This study is concerned with the origin and original meaning of sacrificial blood offerings as practiced by the ancient Israelite people and their progenitors. "Modern" scriptural sources including the Pearl of Great Price, the Book of Mormon, and the Doctrine and Covenants are used along with the Bible as the basic reference material.
The lack of explicit information in the Bible as to the inception and meaning of sacrifice has resulted in the development of many theories which suggest that this rite had a human beginning. These theories imply that by natural expression man began to seek favor from his god by offering sacrifice. Through the use of these additional scriptural sources, the ordinance is seen to have had a divine origin. As part of a preconceived plan which was designed to provide a means of salvation for man, God commanded Adam to offer the firstlings of his flock to the Lord.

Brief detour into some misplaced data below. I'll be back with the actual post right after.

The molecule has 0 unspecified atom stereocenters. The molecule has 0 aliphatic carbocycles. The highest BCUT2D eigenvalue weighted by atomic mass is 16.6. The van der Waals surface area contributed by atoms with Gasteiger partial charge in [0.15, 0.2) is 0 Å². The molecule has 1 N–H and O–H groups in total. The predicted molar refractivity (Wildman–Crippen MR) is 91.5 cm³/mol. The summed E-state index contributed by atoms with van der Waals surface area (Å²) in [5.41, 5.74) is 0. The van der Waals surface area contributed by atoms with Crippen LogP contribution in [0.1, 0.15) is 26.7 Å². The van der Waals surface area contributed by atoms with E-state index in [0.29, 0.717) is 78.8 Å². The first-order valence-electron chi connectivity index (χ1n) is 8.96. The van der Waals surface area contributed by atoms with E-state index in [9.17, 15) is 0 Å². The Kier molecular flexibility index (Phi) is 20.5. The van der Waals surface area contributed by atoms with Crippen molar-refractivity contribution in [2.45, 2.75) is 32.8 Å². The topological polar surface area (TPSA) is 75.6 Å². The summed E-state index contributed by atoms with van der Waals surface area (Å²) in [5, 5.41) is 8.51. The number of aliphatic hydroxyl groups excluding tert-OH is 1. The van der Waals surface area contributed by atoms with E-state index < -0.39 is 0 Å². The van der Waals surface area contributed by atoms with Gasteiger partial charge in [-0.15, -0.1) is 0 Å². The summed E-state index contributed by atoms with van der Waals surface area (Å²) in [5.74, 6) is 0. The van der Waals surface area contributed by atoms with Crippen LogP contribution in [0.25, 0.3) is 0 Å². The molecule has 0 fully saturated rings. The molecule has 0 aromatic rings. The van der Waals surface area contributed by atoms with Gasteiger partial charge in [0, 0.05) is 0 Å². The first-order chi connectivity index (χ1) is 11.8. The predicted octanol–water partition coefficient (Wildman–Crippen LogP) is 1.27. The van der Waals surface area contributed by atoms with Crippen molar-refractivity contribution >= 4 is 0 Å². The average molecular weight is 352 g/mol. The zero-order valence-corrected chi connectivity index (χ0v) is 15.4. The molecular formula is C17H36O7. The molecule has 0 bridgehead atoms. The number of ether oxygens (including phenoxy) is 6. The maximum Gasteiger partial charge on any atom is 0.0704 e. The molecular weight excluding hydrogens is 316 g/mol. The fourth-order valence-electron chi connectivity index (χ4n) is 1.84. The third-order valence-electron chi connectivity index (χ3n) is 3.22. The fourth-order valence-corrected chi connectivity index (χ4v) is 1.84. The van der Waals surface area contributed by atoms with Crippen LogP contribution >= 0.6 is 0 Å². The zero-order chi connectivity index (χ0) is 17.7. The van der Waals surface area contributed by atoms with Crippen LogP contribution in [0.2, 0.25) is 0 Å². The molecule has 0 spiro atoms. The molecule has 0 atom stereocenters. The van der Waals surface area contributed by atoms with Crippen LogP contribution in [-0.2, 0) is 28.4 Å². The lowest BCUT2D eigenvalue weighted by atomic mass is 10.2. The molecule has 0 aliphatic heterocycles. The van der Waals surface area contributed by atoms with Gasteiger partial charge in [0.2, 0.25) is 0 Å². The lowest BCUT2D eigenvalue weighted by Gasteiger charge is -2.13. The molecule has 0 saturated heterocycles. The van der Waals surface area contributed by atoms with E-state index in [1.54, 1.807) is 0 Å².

College and Department
Religious Education; Ancient Scripture
BYU ScholarsArchive Citation
McKean, Theo Emory, "The Origin and Original Meaning of Sacrificial Blood Offerings as Revealed in the Bible and Modern Scriptures" (1964). Theses and Dissertations. 4929.
Sacrifice, Typology, Theology